143. 143.
    Hu B, Younes A, Westin JR, Turturro F, Claret L, Feng L, et al. Phase-I and randomized phase-II trial of panobinostat in combination with ICE (ifosfamide, carboplatin, etoposide) in relapsed or refractory classical Hodgkin lymphoma. Leuk Lymphoma. 2018;59(4):863–70.PubMedCrossRefGoogle Scholar
  144. 144.
    Johnston BCA, Nikolinakos P, Beaven A, Barta S, Bhat G, Song T, et al. Safe and effective treatment of patients with Peripheral T-Cell Lymphoma (PTCL) with the novel HDAC inhibitor, Belinostat, in combination with CHOP: results of the Bel-CHOP phase 1 trial. Blood. 2015;126(23):253.Google Scholar
  145. 145.
    Lu X, Ning Z, Li Z, Cao H, Wang X. Development of chidamide for peripheral T-cell lymphoma, the first orphan drug approved in China. Intractable Rare Dis Res. 2016;5(3):185–91.PubMedPubMedCentralCrossRefGoogle Scholar
  146. 146.
    Shi Y, Dong M, Hong X, Zhang W, Feng J, Zhu J, et al. Results from a multicenter, open-label, pivotal phase II study of chidamide in relapsed or refractory peripheral T-cell lymphoma. Ann Oncol. 2015;26(8):1766–71.PubMedCrossRefGoogle Scholar
  147. 147.
    Oki Y, Buglio D, Fanale M, Fayad L, Copeland A, Romaguera J, et al. Phase I study of panobinostat plus everolimus in patients with relapsed or refractory lymphoma. Clin Cancer Res. 2013;19(24):6882–90.PubMedPubMedCentralCrossRefGoogle Scholar
  148. 148.
    Yazbeck V, Shafer D, Perkins EB, Coppola D, Sokol L, Richards KL, et al. A phase II trial of Bortezomib and Vorinostat in mantle cell lymphoma and diffuse large B-cell lymphoma. Clin Lymphoma Myeloma Leuk. 2018;18(9):569–75.. e1PubMedCrossRefGoogle Scholar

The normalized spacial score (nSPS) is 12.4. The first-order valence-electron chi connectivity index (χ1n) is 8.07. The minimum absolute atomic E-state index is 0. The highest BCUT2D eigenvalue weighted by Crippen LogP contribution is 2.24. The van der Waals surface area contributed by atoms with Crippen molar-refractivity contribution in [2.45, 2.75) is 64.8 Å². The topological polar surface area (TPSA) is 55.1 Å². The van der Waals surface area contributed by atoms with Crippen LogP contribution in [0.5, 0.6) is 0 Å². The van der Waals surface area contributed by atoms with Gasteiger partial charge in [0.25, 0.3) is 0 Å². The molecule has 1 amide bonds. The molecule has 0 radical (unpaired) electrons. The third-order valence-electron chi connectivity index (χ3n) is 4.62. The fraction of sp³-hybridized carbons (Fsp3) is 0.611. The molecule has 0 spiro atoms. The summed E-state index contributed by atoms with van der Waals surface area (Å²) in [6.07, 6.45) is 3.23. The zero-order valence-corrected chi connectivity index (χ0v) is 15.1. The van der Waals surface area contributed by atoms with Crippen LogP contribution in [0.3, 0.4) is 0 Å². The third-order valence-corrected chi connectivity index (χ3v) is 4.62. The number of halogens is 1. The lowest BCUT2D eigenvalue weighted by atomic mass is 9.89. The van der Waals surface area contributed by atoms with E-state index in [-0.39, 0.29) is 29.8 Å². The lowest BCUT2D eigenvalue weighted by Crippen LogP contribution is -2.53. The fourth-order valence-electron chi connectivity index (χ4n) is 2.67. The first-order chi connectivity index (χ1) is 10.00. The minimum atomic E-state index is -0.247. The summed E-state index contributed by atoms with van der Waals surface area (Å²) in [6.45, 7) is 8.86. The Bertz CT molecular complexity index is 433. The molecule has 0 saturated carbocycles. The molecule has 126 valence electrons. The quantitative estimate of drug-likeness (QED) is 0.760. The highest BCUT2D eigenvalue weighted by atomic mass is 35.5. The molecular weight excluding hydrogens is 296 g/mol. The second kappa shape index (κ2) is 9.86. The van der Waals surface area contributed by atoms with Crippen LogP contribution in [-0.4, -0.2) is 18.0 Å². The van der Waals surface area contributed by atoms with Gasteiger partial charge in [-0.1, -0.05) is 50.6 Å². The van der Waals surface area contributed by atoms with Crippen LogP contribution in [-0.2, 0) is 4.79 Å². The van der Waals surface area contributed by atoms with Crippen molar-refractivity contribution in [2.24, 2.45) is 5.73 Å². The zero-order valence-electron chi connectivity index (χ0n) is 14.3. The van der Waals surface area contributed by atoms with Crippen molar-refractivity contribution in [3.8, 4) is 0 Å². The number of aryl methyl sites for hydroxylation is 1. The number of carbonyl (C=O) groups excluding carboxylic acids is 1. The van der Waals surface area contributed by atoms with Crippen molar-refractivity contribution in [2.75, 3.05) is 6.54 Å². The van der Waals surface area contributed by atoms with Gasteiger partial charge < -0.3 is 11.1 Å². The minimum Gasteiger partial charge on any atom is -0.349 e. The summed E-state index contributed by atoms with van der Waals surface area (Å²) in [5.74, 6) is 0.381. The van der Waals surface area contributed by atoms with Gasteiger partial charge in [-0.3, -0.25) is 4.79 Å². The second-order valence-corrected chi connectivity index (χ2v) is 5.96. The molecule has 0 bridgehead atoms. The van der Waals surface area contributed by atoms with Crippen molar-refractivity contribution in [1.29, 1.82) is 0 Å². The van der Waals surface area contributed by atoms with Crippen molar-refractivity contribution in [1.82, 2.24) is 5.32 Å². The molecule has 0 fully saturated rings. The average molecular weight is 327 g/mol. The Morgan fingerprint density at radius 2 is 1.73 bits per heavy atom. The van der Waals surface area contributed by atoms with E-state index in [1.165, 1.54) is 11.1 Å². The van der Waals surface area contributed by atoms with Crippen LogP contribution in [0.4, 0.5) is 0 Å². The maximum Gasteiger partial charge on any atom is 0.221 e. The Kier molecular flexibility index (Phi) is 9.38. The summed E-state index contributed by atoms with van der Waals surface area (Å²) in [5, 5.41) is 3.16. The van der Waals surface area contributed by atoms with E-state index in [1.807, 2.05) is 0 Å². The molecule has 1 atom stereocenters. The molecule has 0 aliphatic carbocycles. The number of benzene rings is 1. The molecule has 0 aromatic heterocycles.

149. 149.
    Tan D, Phipps C, Hwang WY, Tan SY, Yeap CH, Chan YH, et al. Panobinostat in combination with bortezomib in patients with relapsed or refractory peripheral T-cell lymphoma: an open-label, multicentre phase 2 trial. Lancet Haematol. 2015;2(8):e326–33.PubMedCrossRefGoogle Scholar
  150. 150.
    Barnes JA, Redd R, Fisher DC, Hochberg EP, Takvorian T, Neuberg D, et al. Panobinostat in combination with rituximab in heavily pretreated diffuse large B-cell lymphoma: results of a phase II study. Hematol Oncol. 2018;36(4):633–7.PubMedCrossRefGoogle Scholar
  151. 151.
    Shah RR. Safety and tolerability of Histone Deacetylase (HDAC) inhibitors in oncology. Drug Saf. 2019;42(2):235–45.PubMedCrossRefGoogle Scholar

Copyright information

© Springer Nature Switzerland AG 2019

Authors and Affiliations

  1. 1.Division of Pediatric Hematology/OncologyNew York Medical CollegeValhallaUSA
  2. 2.The Hospital for Sick Children, Department of PediatricsUniversity of TorontoTorontoCanada

Personalised recommendations